Telcos spending on diesel rises by 35%, hits N429bn
The cost of powering Nigeria’s communications network rose by 34.57 per cent to N429.43bn in 2023 as diesel prices soared.
In 2023, telecommunication companies spent about N429.43bn on fueling base stations, an increase of 34.57 per cent from the N319.11bn they spent in 2022. This is as diesel prices soared in 2022 and remained at an elevated level in 2023.
In 2022, the telecoms industry noted, “The telecommunication industry has been heavily financially impacted following Nigeria’s economic recession in 2020 and the effect of the ongoing Ukraine/Russia crisis. This has resulted in an increase in energy costs (which constitutes an appreciable 35 per cent of ALTON’s members’ operating expenses).”
Since then, diesel prices have risen from N288.09 per litre in January according to data from the Nigerian Bureau of Statistics to N1126.69 per litre in December 2023.
Based on industry data, telecommunication operators use an average of 40 million litres of diesel per month to power telecom sites. Sunday PUNCH analysed the national prices of Diesel per month, from the NBS, to arrive at a total of N429.43bn for the year.
A breakdown of Sunday PUNCH’s analysis revealed that cost for these operators in January 2023 at N828.82/litre was N33.15bn. It was N33.48bn in February (N836.91/litre); N33.63bn in March (N840.81/litre); N33.69bn in April (N842.25/litre); N33.77bn in May (N844.28/litre); N32.63bn in June (N815.83/litre); N31.78bn in July (N794.48/litre); N34.17bn in August (N854.32/litre); N35.63bn in September (N890.80/litre); N40.19bn in October (N1004.98/litre); N42.22bn in November (N1055.57/litre); and N45.07bn in December (N1126.69/litre).
As of the end of 2022, the Nigerian Communications Commission disclosed that there was a total of 34,862 towers and 127,294 Base Stations in the country. In 2022, the telecoms industry spent N2.09tn on operational costs (a large percentage of this cost is diesel tied).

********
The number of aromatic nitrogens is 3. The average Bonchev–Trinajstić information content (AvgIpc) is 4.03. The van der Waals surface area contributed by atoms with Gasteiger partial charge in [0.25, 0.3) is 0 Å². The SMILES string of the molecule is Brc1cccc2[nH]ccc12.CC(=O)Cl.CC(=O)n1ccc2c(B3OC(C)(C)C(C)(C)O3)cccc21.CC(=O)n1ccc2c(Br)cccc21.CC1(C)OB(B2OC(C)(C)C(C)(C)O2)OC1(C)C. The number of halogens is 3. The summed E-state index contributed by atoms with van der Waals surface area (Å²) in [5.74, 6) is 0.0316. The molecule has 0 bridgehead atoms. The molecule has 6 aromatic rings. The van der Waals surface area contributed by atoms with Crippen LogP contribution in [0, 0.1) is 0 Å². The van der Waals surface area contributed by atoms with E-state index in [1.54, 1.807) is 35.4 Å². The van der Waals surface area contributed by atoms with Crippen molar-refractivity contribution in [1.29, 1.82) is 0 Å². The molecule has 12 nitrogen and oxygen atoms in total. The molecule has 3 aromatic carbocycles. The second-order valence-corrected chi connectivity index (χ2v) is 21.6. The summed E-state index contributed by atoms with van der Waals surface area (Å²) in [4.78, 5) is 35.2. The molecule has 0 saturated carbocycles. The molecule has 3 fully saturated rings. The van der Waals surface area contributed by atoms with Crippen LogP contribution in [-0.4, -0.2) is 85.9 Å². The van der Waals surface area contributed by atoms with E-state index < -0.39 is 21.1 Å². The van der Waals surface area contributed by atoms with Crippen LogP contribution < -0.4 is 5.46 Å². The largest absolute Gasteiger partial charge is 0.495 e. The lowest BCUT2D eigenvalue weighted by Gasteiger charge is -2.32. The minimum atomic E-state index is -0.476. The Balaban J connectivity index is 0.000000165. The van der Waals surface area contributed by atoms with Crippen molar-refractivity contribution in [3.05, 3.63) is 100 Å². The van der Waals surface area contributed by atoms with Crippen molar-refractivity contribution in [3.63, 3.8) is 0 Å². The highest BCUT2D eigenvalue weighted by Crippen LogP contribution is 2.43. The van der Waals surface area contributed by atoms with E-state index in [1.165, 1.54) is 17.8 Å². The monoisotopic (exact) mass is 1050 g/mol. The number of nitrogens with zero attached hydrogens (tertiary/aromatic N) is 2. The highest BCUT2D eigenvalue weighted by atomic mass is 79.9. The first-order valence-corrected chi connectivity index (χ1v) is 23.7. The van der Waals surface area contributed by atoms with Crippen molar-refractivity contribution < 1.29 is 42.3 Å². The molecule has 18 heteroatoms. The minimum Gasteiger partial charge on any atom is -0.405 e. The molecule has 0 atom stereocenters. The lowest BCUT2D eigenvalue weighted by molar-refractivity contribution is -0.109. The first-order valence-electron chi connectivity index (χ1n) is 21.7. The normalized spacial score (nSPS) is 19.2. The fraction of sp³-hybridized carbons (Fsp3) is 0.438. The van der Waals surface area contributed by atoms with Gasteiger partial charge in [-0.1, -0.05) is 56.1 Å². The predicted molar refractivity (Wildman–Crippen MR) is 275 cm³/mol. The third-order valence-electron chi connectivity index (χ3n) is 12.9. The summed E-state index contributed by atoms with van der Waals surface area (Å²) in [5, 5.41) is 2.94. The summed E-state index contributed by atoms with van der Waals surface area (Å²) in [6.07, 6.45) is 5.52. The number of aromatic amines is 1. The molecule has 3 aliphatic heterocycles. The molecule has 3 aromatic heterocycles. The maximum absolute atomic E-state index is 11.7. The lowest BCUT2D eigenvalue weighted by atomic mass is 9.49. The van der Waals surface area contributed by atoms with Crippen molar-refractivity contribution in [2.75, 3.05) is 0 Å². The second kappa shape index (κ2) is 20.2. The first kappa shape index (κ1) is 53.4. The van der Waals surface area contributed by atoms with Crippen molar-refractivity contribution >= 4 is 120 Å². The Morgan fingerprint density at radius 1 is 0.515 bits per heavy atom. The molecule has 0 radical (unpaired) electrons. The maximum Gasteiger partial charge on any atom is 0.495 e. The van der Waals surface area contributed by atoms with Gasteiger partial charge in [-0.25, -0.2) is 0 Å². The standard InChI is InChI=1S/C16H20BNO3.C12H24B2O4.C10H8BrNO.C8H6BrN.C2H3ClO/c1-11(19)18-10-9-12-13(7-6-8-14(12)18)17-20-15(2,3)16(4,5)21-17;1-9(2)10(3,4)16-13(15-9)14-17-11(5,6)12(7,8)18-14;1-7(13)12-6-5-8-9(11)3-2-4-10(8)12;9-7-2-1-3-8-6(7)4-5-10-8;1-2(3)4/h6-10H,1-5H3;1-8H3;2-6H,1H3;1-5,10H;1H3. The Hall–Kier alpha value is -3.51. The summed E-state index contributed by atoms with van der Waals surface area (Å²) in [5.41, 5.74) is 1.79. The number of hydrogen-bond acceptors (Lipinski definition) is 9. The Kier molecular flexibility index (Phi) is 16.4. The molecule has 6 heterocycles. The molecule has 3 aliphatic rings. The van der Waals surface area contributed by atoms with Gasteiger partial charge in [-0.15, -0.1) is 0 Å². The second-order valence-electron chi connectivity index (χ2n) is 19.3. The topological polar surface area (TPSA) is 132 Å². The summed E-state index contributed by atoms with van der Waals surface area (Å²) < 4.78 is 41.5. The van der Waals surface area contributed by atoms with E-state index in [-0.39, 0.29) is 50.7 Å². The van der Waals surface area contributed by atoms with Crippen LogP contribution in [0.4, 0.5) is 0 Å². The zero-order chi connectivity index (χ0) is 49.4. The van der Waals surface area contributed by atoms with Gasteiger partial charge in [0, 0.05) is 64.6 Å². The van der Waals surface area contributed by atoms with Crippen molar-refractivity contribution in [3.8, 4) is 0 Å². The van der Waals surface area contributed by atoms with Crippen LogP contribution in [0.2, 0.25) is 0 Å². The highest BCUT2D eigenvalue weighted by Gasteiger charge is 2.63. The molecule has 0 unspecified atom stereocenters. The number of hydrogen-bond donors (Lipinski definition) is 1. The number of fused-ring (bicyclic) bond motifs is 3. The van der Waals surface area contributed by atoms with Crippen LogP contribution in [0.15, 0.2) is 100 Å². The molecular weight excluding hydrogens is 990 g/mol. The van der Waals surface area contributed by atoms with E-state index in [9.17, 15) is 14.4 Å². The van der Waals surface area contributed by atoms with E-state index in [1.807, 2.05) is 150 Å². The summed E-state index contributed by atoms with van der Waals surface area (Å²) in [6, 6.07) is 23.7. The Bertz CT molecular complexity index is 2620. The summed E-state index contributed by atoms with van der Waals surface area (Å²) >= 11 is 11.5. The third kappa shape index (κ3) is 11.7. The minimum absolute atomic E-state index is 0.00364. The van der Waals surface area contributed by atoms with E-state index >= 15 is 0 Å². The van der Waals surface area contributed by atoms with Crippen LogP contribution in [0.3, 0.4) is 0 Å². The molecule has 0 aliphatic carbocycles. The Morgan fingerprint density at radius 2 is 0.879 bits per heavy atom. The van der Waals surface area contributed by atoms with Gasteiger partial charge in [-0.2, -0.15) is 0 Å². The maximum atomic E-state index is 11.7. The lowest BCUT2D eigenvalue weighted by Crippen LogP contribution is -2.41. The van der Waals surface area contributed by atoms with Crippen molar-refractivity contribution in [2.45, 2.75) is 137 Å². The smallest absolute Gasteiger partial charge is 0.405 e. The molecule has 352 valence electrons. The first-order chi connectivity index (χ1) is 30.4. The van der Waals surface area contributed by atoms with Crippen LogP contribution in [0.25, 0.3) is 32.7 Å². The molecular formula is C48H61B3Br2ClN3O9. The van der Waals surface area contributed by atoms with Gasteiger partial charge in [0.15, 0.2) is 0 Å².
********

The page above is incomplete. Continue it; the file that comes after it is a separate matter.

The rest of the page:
Since 2022, telecom operators have bene lamenting about the negative impact of rising diesel costs on the business. They made it the basis of a tariff review request to the NCC in 2022.
In 2022, the Association of Licensed Telecoms Operators of Nigeria asked that the NCC allow it to raise tariffs by 40 per cent because of the surge in the price of diesel.
It said, “Given the state of the economy and the circa 40 per cent increase in the cost of doing business, we wish to request for an interim administrative review of the Mobile (Voice) Termination Rate for Voice; Administrative Data floor price and cost of SMS as reflected in extant instruments.”
The floor price of calls would have jumped from N6.4 to N8.95 and the price cap of SMS from N4 to N5.61 if the request was approved.
When prices of diesel continued to soar in 2023, the Head of Operations, ALTON, Gbolahan Awonuga, affirmed to Sunday PUNCH, “Power is key. It determines everything. Even though there is an increase in virtually the price of everything in the economy, telecom tariff remains the same. This means that there are a lot of difficulties. Revenue has reduced and prices of other inputs have changed, but tariffs are still the same.”
The President of ALTON, Gbenga Adebayo, would also say, “For our industry to remain sustainable, our prices have to reflect the cost of production. This goes without saying that we will also review rates at the appropriate time after consultation with all the stakeholders to reflect the current cost of inputs.”
In an appeal to the House of Representatives, telco decried how rising inflation, currency devaluation, sustained difficulty in accessing foreign exchange at an affordable rate, rising energy costs, the rising cost of securing telecom facilities and field personnel in the face of worsening insecurity, and more are negatively impacting their businesses.
The telcos said, “Notwithstanding the foregoing, the pricing regulatory framework has not been reviewed to account for changes in macroeconomic conditions and reflect current cost profile of operators. As such, ALTON’s members are unable to price services at a sustainable rate.
“Consumer prices in other sectors have seen a steep rise over the last six years as they adjust to reflect macroeconomic realities.”
The rise in the cost of diesel has been blamed on foreign exchange challenges, rising cost of crude in the international market, and the implementation of a 7.5 percent VAT on the product.
In an interview with Sunday PUNCH, oil marketers said, “The reason for this is simple: It’s basically because of forex and the rising cost of crude in the international market. So, forex, particularly, is a big challenge.”